Guilty Pandemic Pleasures
The pandemic is one of those experiences that we’ll be telling our grandchildren about, but since both of my grandchildren are less than two years old, it probably won’t have much impact. The toilet paper shortage, people drinking bleach, flattening the curve, checking the daily scorecard … it’s all stuff of legend, and we will all be wearing our pandemic badges and telling personal tall tales for years to come.
But there has been another side to the pandemic that has been unlike anything seen on the evening news. This is the story of guilty pleasures. We don’t like to talk about these, because they reveal our vulnerabilities, frailties, and foibles. We manage our personal brands carefully. Generally, we want the outside world to perceive us as confident, caring, healthy specimen, ready to take on any challenges that life lays on our doorsteps. Not me. The combination of the pandemic and our not-to-be named ex-President has proved me wrong on just about everything I thought I knew about life. I haven’t stepped inside a barber shop in over a year, eaten at a restaurant, or raised a glass with my friends, so I’m just going to let it all hang out and reveal (confess?) my guilty pandemic pleasures.
1. Fudgesicles. My wife’s and my Fudgesicle obsession started before anyone even knew that Wuhan was a city in China. She’s a clinical chocoholic and Fudgesicles are a way of controlling her dosage. I won’t hide behind any blustery rhetoric about them being healthy or reducing our carbon footprint. They are simply small pieces of sweet nostalgia that won’t kill you and harken back to summer days as a kid. Warning … not all Fudgesicles, fudge bars or pops are created equal. Little known Fudgesicle Fact … Fudgesicles are great when accompanied by a small bowl of potato chips! This is a pandemic Decadent Delight.
2. Weather. Weather happens every day here in Vermont. This is one obsession that cuts across race, ethnicity, gender, and the political spectrum. You can’t disagree about the weather. Say to someone “It’s really hot today,” and you’ll never be answered “No, it’s not.” What you can quibble about is the forecast. Our phones make us all little Sharon Meyers or Mark Breen (“Go-o-od Morning”). Ask what today’s weather is going to be and you’ll likely get answer along the line of “There’s a 20% chance of showers at 10 am, raising to 40% by 2 pm, but clearing by 5.” Sometime different phone use different forecast models. When this occurs, the only hope is to ask Alexa.
3. Cribbage. This game was invented in the early 1600s by British courtier Sir John Suckling, and the rules have not changed in hundreds of years. Since the start of the pandemic it’s become almost a nightly ritual that provides a buffer between our work day and relaxation time. It’s competitive, but not fiercely so; it forces us to do arithmetic at a second grade level, and provides a perfect excuse for a glass of wine.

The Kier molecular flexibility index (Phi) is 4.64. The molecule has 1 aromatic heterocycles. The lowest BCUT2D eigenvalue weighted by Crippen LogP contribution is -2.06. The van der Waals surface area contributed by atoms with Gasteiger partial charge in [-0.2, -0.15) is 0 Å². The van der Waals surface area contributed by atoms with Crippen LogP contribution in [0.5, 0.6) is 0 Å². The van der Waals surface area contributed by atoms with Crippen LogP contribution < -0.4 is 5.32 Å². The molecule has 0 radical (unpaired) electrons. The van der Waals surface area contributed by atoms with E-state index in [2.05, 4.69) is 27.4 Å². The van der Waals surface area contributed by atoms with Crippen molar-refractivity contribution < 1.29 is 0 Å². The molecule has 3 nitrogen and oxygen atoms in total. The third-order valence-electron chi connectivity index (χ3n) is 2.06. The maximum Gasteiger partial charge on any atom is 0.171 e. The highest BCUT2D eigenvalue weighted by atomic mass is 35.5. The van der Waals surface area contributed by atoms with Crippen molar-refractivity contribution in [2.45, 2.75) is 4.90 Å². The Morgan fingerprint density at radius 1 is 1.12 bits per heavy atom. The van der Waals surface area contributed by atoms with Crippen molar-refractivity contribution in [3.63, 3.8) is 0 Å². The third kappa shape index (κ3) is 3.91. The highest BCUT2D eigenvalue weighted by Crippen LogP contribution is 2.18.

4. Travel. Like so many others, the pandemic caused the cancellation of a trip , in our case to see the spring tulips in Holland. But the travel itch has been scratched in some unanticipated and delightful ways. Shtisel (Netflix) exposed us to life within Jerusalem’s Orthodox Jewish community. Not only did we feel like we had traveled to a different place and culture, but also to a different century. Midnight Diner (Netflix) took us to Tokyo’s nether world of things that go bump in the night. An eclectic cast of characters is presided over by the diner’s owner, know only as Master, who cures all ills with custom-made comfort food. We also went to the grimy neighborhoods of Naples of the 1960s in My Brilliant Friend (HBO). Most recently we criss-crossed Canada with comedian Jonny Harris who visits small, struggling towns that become the basis for a humorous and touching performance at the end of each visit. Each episode of Still Standing (Amazon Prime Video) is a 22-minute voyage into what is best about the human species. We can’t wait for the border to re-open.
5. Ramen. It’s what broke college kids eat, right? Ramen noodles are cheap, tasty, and easy to prepare … to which I add, yes BUT they can be so much more. Beyond what you can find at the local super market or food co-op there’s a broad range of packages available, varying greatly in flavors, nutrition, and quality. Plus, the ramen is just the blank canvas; it’s what you add to it that make it a dish of infinite variety. Add fresh vegetables, shrimp, scallops, egg, shredded chicken, tofu, or you name it! The only limits on ramen are your imagination. (Two tips: use only half of the provided flavor packet to reduce salt and fat, and Laoganma Spicy Chili Crisp sauce, available from Asian specialty markets or online, makes anyone into a master chef.)
6. Boxed wine. Apologies to those of you who have always regarded moi as the personification of high fashion and haute couture, but in times like these fewer trips to both the store and the landfill trump (now, there’s a word that has taken on new nuances) good taste.
The past year has been an emotional roller coaster for all of us. Our experiences have varied widely and brought challenges that none of us anticipated. The biggest challenge of all is to find joy, and you’ll find it hiding in some unexpected nooks and crannies of your own home.